Woolly mammoths could be brought back to life - scientists discover tissue 10,000 years old

The Woolly Mammoth, related to the elephant, lived on Wrangel Island in the Arctic Ocean until 4,000 years ago. Scientists can access well-preserved DNA frozen carcasses of the creatures

Daily Mail Online

Scientists in Siberia have found the first ever well-preserved sample of blood from a woolly mammoth, which could be used to recreate the extinct species.

The 10,000-year-old blood was sealed inside ice beneath the carcass of a female mammoth.

Preserved muscle tissue was also found from the creature, aged between 50 and 60 when she died, according to the Russian team who made the discovery on islands off the northern coast of Siberia.

According to The Siberian Times, the blood will now be made available to South Korean scientists seeking to use mammoth DNA to bring creatures back to life.

The find - said to be the first time mammoth blood has been discovered - comes amid a hotly contested debate over the morality of Jurassic Park-style projects to restore extinct creatures to the planet, with some scientists insisting it will be impossible to get exactly the same mammoths as once roamed Siberia.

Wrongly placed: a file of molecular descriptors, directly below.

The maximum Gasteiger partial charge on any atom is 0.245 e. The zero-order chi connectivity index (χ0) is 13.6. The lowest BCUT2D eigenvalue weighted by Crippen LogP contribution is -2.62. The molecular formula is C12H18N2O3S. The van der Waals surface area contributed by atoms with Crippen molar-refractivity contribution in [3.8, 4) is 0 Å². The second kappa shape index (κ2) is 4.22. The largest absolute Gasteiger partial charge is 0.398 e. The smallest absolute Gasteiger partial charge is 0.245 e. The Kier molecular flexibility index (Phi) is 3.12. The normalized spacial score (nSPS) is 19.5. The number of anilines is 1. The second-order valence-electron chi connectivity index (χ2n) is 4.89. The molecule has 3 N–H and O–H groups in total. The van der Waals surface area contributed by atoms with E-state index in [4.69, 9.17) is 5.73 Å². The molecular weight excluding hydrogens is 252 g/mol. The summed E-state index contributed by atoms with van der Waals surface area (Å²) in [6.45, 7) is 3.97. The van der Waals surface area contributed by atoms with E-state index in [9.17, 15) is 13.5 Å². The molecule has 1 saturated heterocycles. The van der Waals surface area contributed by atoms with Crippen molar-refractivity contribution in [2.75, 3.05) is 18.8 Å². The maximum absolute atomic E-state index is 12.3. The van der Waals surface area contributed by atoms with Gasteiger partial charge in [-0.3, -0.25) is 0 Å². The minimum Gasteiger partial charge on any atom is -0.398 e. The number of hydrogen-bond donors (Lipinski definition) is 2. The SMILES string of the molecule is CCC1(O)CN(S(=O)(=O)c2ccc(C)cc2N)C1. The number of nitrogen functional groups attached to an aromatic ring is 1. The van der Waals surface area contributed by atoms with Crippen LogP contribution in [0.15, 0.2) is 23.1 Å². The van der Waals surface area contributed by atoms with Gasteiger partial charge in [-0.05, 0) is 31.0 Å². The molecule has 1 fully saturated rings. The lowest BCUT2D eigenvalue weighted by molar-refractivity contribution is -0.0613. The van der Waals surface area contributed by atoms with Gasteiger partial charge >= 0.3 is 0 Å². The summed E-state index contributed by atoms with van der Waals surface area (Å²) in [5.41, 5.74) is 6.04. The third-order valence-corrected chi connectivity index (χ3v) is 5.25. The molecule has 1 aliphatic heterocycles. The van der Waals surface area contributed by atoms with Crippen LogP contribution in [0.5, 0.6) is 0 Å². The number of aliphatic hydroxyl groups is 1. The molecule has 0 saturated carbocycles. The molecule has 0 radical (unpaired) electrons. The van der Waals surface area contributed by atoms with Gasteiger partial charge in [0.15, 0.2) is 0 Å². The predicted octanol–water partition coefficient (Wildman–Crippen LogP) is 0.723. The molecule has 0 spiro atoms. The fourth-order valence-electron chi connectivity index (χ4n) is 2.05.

Semyon Grigoriev, head of the Museum of Mammoths of the Institute of Applied Ecology of the North at the North Eastern Federal University told The Siberian Times: 'We were really surprised to find mammoth blood and muscle tissue.'

He hailed it as 'the best preserved mammoth in the history of paleontology'.

'It is the first time we managed to obtain mammoth blood. No-one has ever seen before how the mammoth's blood flows.'

The mammoth was found in an ice tomb in the New Siberian Islands, or Novosibirsk Islands, and parts of the carcass are especially well preserved because they remained entirely frozen for 10,000 years.

'The approximate age of this animal is about 10,000 years old,' said Dr Grigoriev.

Story continues:  dailymail.co.uk

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